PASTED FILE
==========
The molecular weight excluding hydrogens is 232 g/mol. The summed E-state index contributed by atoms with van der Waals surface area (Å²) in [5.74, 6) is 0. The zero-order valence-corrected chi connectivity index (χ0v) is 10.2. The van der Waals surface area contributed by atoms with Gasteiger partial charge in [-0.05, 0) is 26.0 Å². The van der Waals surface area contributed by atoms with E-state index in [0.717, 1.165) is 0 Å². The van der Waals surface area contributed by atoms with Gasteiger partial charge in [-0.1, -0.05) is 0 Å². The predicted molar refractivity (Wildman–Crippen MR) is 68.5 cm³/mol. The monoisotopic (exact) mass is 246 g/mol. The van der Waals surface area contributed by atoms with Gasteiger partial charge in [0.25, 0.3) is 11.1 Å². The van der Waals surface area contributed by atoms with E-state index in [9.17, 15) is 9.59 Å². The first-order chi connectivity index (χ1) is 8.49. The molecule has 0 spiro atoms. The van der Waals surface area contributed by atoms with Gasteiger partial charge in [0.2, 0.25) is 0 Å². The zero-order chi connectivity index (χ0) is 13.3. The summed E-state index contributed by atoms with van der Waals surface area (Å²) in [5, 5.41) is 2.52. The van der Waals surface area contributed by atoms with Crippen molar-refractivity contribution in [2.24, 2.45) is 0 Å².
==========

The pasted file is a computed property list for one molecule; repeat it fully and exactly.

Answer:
The molecular weight excluding hydrogens is 232 g/mol. The summed E-state index contributed by atoms with van der Waals surface area (Å²) in [5.74, 6) is 0. The zero-order valence-corrected chi connectivity index (χ0v) is 10.2. The van der Waals surface area contributed by atoms with Gasteiger partial charge in [-0.05, 0) is 26.0 Å². The van der Waals surface area contributed by atoms with E-state index in [0.717, 1.165) is 0 Å². The van der Waals surface area contributed by atoms with Gasteiger partial charge in [-0.1, -0.05) is 0 Å². The predicted molar refractivity (Wildman–Crippen MR) is 68.5 cm³/mol. The monoisotopic (exact) mass is 246 g/mol. The van der Waals surface area contributed by atoms with Gasteiger partial charge in [0.25, 0.3) is 11.1 Å². The van der Waals surface area contributed by atoms with E-state index in [9.17, 15) is 9.59 Å². The first-order chi connectivity index (χ1) is 8.49. The molecule has 0 spiro atoms. The van der Waals surface area contributed by atoms with Gasteiger partial charge in [0.2, 0.25) is 0 Å². The zero-order chi connectivity index (χ0) is 13.3. The summed E-state index contributed by atoms with van der Waals surface area (Å²) in [5, 5.41) is 2.52. The van der Waals surface area contributed by atoms with Crippen molar-refractivity contribution in [2.24, 2.45) is 0 Å².